Murine bone marrow stromally derived BMS2 adipocytes support differentiation and function of osteoclast-like cells in vitro.

PMID 9528998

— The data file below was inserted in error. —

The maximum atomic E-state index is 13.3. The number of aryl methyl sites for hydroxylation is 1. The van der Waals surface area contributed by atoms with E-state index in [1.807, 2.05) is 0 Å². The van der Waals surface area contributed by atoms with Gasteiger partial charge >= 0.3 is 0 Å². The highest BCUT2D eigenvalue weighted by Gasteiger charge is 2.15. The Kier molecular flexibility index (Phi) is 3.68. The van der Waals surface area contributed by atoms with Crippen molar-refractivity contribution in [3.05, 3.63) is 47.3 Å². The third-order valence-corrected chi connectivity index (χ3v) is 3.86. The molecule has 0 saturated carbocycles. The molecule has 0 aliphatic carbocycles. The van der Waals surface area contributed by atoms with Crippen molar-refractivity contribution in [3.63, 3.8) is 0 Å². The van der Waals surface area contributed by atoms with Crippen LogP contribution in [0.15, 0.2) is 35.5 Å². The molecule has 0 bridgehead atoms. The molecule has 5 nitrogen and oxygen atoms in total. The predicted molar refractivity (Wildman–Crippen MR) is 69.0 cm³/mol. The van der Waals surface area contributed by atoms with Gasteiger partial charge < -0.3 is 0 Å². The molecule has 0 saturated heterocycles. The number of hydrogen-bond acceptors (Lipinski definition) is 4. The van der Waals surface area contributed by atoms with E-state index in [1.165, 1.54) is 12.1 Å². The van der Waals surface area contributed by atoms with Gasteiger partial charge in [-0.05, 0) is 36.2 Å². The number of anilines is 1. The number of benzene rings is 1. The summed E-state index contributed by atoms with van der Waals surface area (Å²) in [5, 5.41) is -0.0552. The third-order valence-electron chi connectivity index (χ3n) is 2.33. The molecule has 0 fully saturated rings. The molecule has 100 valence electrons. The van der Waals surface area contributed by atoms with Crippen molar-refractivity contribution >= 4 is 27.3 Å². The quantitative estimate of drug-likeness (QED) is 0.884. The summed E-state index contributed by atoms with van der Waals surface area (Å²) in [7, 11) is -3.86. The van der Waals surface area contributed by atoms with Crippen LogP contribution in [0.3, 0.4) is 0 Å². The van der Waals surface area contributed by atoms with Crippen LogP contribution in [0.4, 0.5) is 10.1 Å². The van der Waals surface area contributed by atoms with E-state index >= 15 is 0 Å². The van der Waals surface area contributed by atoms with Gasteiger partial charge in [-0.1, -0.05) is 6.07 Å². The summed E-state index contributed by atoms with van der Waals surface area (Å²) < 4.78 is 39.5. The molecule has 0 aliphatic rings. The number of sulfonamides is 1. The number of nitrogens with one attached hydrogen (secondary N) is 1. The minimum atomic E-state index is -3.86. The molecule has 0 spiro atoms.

Stromal cells are required for in vitro osteoclast differentiation and maturation. The murine bone marrow stromally derived BMS2 cell line exhibits adipocytic and osteoblastic features as well as the ability to support lymphopoiesis and myelopoiesis. This work examined the ability of the BMS2 cell in either the preadipocyte or adipocyte state to support the formation of osteoclast-like cells. BMS2 cells can be induced to undergo adipogenic differentiation in response to treatment with glucocorticoids or thiazolidinedione compounds. Primary bone marrow cells, enriched for hematopoietic progenitors and depleted of their adherent stromal and macrophage populations, were stimulated with vitamin D3 (vitamin D; 10(-8) M) to undergo osteoclast differentiation and maturation when cocultured with BMS2 cells. In both preadipocyte and adipocyte-enriched BMS2 stromal layers, comparable numbers of tartrate-resistant acid phosphatase-positive osteoclast-like cells, characterized by their response to salmon calcitonin with an increase in cAMP and formation of resorption pits on bovine bone slices, were formed. The gene expression and protein levels of macrophage colony-stimulating factor produced by preadipocyte and adipocyte-rich BMS2 layers were comparable. However, adipocyte-rich stromal layers supported osteoclast-like cell formation longer in culture than preadipocytes, independent of the agent used to induce adipocyte differentiation. These studies demonstrate for the first time that fully differentiated adipocyte stromal cells can support osteoclast-like cell formation and function in vitro.